Sunday, Aug. 9, 2009
Swim legend Furuhashi inspired Japan at tough time
There are historical icons in every nation. But only a few individuals can be considered symbols of a nation’s collective psyche during a particular era.
This is Hironoshin Furuhashi’s legacy.
The “Flying Fish of Fujiyama” died at the age of 80 last Sunday in his hotel room in Rome. While in the Italian capital, the Japan Swimming Federation’s honorary president had a front-row seat at Stadio del Nuoto during the hot, humid days to watch the exploits of Michael Phelps, Junya Koga and others at the 12th FINA World Championships.
“That was really his style — to be a part of the swimming world until the last day,” Masanori Takaya, the Tokyo 2016 Bid Committee’s manager of international communications, said during a Friday phone conversation.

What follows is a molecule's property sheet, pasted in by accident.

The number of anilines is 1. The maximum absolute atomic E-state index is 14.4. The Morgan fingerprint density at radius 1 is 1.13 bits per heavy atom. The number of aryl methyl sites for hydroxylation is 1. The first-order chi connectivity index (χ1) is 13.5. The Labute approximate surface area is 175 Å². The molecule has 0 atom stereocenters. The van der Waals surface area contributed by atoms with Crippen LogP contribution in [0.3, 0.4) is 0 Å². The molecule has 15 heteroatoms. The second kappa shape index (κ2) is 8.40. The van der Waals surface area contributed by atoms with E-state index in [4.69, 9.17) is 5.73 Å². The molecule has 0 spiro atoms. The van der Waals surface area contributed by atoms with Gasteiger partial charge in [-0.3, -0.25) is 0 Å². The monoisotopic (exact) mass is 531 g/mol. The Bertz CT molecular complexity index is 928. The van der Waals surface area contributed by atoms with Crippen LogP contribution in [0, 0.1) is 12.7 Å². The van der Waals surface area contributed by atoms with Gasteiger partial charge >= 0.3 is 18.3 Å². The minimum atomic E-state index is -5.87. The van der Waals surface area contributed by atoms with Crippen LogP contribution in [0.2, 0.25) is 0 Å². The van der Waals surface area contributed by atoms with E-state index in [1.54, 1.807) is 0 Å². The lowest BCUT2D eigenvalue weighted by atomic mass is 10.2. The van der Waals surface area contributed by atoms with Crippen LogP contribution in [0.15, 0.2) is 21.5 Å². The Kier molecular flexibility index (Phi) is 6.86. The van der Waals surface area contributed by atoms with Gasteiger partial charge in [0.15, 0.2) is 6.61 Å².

Indeed, Furuhashi’s never-wavering support for the sport was on display until the very end of his life.
“He was one of the great motivators after World War II,” journalist Hideki Mochizuki told me on Tuesday.
“Obviously, he’s a hero. I believe that’s a fact.”
Mochizuki said there are historical parallels between Furuhashi and a beloved ex-ballplayer known throughout the archipelago as Mr. Giants.
“He’s as big as (Shigeo) Nagashima in baseball,” said Mochizuki, who pens a swimming column for Asahi Shimbun and also writes for Swimming World Magazine.
In addition to his record-shattering feats in the pool, Furuhashi had served as a member of FINA, swimming’s world governing body, since 1968, including his most recent role as vice president. He also held a number of positions within the Japan Swimming Federation, including the presidency at one time (beginning in 1985).